Think Pink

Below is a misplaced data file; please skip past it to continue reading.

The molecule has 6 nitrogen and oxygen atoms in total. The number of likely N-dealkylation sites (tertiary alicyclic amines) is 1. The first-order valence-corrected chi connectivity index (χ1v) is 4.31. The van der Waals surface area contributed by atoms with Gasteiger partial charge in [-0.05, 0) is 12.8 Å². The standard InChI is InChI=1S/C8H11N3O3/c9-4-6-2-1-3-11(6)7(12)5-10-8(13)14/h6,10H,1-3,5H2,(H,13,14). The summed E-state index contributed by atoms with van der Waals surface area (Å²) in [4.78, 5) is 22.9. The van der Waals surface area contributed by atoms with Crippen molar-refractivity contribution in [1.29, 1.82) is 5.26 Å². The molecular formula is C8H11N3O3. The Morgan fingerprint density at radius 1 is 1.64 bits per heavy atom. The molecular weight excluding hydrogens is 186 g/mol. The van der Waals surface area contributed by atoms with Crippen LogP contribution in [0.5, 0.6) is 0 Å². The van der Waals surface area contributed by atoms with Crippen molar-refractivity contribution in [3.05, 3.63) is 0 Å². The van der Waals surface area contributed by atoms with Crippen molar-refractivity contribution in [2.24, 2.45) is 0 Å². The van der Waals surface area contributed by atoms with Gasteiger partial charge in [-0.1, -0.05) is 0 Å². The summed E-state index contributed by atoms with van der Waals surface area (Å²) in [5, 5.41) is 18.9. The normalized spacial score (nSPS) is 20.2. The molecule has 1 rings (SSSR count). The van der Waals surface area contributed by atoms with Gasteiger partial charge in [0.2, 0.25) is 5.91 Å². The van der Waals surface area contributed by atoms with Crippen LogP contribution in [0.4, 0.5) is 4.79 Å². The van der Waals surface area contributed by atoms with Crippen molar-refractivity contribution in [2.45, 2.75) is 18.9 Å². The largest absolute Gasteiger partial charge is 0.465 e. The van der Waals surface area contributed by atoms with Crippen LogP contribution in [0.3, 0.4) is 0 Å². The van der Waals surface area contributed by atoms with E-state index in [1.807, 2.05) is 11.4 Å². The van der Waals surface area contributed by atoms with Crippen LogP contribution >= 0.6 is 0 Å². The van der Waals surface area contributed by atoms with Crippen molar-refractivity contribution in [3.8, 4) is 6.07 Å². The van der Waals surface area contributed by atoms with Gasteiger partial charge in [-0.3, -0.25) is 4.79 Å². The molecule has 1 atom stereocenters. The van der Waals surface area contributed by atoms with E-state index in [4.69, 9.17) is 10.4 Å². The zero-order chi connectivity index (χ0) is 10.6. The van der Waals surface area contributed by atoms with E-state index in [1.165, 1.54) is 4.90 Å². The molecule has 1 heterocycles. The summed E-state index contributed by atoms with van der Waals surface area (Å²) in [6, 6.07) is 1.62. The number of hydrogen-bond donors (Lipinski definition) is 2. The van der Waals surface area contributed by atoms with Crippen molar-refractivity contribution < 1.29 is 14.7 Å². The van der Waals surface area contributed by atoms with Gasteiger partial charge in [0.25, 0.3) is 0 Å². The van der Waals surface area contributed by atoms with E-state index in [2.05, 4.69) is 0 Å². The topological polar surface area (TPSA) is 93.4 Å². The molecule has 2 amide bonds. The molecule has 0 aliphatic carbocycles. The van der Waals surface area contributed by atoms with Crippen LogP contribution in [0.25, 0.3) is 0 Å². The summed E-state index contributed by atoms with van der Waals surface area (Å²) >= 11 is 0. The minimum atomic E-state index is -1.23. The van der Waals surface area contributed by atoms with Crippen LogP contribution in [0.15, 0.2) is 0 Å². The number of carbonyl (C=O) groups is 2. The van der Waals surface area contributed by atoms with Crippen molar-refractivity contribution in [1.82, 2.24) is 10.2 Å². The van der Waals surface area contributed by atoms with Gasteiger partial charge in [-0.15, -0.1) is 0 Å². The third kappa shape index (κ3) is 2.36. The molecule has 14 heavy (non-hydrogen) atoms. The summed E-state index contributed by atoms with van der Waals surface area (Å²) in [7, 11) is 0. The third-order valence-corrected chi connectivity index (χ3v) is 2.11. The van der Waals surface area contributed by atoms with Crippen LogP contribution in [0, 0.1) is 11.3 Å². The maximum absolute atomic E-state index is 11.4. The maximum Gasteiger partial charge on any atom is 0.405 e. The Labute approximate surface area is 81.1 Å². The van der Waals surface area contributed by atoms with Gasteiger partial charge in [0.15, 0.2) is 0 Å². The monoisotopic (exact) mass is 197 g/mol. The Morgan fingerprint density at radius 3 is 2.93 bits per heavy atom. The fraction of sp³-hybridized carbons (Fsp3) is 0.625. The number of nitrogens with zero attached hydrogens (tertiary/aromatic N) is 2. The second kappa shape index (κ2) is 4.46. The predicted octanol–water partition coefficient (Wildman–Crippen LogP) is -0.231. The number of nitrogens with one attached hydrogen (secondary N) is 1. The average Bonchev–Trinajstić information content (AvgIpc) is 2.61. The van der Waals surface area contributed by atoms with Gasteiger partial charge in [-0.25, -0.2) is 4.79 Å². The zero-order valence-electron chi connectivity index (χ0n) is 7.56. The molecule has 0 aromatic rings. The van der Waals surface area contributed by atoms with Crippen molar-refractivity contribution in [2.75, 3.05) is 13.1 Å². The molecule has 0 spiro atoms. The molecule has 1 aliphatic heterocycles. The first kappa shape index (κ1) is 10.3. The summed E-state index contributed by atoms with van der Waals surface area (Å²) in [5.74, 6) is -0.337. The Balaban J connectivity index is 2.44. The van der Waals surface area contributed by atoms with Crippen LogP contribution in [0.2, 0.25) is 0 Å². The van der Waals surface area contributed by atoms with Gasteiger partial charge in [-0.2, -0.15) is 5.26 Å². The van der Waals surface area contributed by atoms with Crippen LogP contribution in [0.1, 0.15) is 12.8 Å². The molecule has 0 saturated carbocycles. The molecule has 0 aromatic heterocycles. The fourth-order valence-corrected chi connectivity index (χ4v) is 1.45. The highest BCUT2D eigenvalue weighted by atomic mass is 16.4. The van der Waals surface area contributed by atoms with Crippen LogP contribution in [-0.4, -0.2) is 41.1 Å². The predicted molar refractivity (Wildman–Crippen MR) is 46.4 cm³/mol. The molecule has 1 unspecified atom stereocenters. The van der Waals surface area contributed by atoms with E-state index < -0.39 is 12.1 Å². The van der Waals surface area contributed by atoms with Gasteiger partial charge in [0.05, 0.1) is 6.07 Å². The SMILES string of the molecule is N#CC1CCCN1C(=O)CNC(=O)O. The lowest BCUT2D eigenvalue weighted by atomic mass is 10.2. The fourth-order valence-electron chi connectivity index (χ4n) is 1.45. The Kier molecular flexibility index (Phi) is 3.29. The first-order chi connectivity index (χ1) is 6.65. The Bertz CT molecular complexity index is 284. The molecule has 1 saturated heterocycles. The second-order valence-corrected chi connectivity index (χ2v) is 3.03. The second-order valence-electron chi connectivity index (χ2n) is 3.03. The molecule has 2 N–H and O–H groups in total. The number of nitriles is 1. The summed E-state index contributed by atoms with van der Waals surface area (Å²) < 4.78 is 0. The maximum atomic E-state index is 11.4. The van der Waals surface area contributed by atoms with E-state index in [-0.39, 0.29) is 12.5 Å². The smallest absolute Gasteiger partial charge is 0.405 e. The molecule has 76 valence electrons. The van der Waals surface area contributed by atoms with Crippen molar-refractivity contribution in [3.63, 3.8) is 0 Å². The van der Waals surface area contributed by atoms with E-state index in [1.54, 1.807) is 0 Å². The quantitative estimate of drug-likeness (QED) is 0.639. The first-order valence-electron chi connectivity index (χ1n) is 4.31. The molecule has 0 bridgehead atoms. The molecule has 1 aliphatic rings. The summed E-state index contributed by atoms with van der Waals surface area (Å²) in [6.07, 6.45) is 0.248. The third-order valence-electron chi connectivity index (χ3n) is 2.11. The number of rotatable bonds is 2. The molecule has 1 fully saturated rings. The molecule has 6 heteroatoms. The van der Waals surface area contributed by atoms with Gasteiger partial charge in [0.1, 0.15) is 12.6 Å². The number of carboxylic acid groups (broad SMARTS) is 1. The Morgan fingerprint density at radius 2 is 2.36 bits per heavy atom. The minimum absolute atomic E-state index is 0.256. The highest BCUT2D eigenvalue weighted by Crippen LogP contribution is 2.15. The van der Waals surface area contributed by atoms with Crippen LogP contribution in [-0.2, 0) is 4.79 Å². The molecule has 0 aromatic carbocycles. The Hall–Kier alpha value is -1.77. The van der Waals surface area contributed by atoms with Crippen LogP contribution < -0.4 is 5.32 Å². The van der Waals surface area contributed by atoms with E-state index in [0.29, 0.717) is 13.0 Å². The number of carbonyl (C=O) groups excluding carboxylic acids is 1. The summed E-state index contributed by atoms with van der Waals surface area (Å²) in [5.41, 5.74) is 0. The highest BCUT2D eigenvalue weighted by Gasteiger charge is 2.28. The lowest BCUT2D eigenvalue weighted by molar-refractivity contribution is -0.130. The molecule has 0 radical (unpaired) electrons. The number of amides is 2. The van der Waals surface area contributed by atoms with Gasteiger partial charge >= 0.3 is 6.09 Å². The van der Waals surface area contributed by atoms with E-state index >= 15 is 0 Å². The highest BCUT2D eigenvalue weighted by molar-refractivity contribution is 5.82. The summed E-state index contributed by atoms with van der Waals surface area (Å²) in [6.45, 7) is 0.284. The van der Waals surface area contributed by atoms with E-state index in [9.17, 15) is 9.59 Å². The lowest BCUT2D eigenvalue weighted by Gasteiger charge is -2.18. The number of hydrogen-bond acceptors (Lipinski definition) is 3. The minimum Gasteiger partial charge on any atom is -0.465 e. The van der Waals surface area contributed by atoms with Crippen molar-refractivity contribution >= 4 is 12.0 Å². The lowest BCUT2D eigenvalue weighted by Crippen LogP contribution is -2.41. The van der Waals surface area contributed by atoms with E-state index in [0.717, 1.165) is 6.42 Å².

If the word "rosé" makes you gag—if it reminds you of that time you got ill on sickly sweet "pink champagne" at your big brother's wedding—it's time to think again. Serious winemakers are once more crafting pink wine, though mostly in tiny, experimental batches. Recently one of David LeClaire's invaluable trade and public tastings offered an opportunity to sample a wide range of rosés, domestic and foreign—probably a wider range, in fact, than has ever existed before. Rosé isn't made from pink grapes, of course. It comes about when a winemaker lets red-skinned grapes ferment a while "on the skins," then decants the liquid to finish fermenting. Color is not the only factor affected; a great deal of a wine's flavor depends on complex compounds in the skins. These compounds are extracted, each at its own rate, in fermentation, allowing a winemaker exquisite control over the flavor of his product. (Fermentation temperature also affects the rate and concentration of flavor components, offering another handle on the final result.) Even when rosé was in the deepest fashion eclipse, some traditional exemplars continued to be made: most famously in the southern Rhône commune of Tavel, source of a powerful wine with a pleasant cedary aroma and an agreeable, subtle tannic rasp on the tongue. Tavel rosés feature the grenache grape, but grenache is not the only varietal subjected to the technique. In Spain the widespread tempranillo gets the treatment in some wines of the Duero. And last month's tasting at Seattle's Waterfront restaurant demonstrated that there's hardly a red grape grown these days that someone isn't converting to rosé. Kay Simon is an old hand at this; every vintage of her Chinook rosé made from cabernet franc grapes is eagerly awaited. Tefft, Yakima Cellars, DiStefano, Three Rivers, and Syncline also use cab franc (the latter does a more traditional grenache rosé as well); at Hinzerling, Mike Wallace uses pinot noir; in California, Joliesse employs syrah and Miner sangiovese; while Washington's Preston and Yellowhawk pioneer uncharted territory with rosés made from, respectively, lemberger and gamay, of all things. (I didn't even know anybody in Washington grew gamay.) Now that winemakers have provided the raw material, it's the consumer's turn. Rosés are traditionally (in the U.S., at least) associated with casual summer sipping, but the good ones have always deserved better. One reason "rosé" tends to equal "summer" is that rosés can tolerate extreme chilling without losing all their charm. But with the spectrum of flavors and mouthfeels they now offer, we owe them the courtesy of pairing them with food. I've tried Simon's Chinook rosé with cold tarragon-roasted chicken, with knockout results, and some of Europe's robuster rosés hit the spot with a pungent paella; I look forward to the grilling season as an opportunity for further experiment. If you find some stellar combos, let us know.

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